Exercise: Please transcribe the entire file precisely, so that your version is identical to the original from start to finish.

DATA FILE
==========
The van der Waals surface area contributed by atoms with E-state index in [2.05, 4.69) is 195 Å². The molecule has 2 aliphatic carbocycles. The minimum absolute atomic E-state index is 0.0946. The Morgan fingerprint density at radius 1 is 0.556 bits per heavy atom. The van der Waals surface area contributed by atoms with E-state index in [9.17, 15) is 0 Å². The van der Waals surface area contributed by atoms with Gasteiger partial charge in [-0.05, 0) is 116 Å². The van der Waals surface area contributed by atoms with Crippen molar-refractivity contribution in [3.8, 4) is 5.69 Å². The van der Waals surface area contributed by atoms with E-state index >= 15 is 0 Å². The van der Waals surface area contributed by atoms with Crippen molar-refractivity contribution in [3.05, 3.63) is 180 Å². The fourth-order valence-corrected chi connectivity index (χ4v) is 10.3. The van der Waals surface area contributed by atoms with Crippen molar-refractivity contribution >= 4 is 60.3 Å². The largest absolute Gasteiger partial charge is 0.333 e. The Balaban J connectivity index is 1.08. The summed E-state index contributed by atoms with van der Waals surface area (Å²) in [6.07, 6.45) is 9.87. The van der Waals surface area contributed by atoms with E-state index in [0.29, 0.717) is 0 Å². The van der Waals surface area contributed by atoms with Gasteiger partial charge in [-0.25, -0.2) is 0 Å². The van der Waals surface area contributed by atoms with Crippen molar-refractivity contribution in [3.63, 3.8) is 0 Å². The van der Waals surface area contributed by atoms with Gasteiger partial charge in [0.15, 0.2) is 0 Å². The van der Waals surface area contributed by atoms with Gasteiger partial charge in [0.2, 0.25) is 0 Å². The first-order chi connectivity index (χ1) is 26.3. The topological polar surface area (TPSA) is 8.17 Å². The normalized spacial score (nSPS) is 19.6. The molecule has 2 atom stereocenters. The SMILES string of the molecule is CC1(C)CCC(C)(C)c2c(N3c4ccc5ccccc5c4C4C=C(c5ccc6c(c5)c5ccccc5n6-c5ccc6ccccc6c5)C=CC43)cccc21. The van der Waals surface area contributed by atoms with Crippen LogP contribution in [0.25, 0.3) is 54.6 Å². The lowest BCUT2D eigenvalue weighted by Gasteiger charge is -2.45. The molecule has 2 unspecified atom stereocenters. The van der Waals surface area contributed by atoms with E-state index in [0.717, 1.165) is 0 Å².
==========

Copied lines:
The van der Waals surface area contributed by atoms with E-state index in [2.05, 4.69) is 195 Å². The molecule has 2 aliphatic carbocycles. The minimum absolute atomic E-state index is 0.0946. The Morgan fingerprint density at radius 1 is 0.556 bits per heavy atom. The van der Waals surface area contributed by atoms with E-state index in [9.17, 15) is 0 Å². The van der Waals surface area contributed by atoms with Gasteiger partial charge in [-0.05, 0) is 116 Å². The van der Waals surface area contributed by atoms with Crippen molar-refractivity contribution in [3.8, 4) is 5.69 Å². The van der Waals surface area contributed by atoms with E-state index >= 15 is 0 Å². The van der Waals surface area contributed by atoms with Crippen molar-refractivity contribution in [3.05, 3.63) is 180 Å². The fourth-order valence-corrected chi connectivity index (χ4v) is 10.3. The van der Waals surface area contributed by atoms with Crippen molar-refractivity contribution >= 4 is 60.3 Å². The largest absolute Gasteiger partial charge is 0.333 e. The Balaban J connectivity index is 1.08. The summed E-state index contributed by atoms with van der Waals surface area (Å²) in [6.07, 6.45) is 9.87. The van der Waals surface area contributed by atoms with E-state index in [0.29, 0.717) is 0 Å². The van der Waals surface area contributed by atoms with Gasteiger partial charge in [-0.25, -0.2) is 0 Å². The van der Waals surface area contributed by atoms with Crippen molar-refractivity contribution in [3.63, 3.8) is 0 Å². The van der Waals surface area contributed by atoms with Gasteiger partial charge in [0.15, 0.2) is 0 Å². The van der Waals surface area contributed by atoms with Gasteiger partial charge in [0.2, 0.25) is 0 Å². The first-order chi connectivity index (χ1) is 26.3. The topological polar surface area (TPSA) is 8.17 Å². The normalized spacial score (nSPS) is 19.6. The molecule has 2 atom stereocenters. The SMILES string of the molecule is CC1(C)CCC(C)(C)c2c(N3c4ccc5ccccc5c4C4C=C(c5ccc6c(c5)c5ccccc5n6-c5ccc6ccccc6c5)C=CC43)cccc21. The van der Waals surface area contributed by atoms with Crippen LogP contribution in [0.25, 0.3) is 54.6 Å². The lowest BCUT2D eigenvalue weighted by Gasteiger charge is -2.45. The molecule has 2 unspecified atom stereocenters. The van der Waals surface area contributed by atoms with E-state index in [0.717, 1.165) is 0 Å².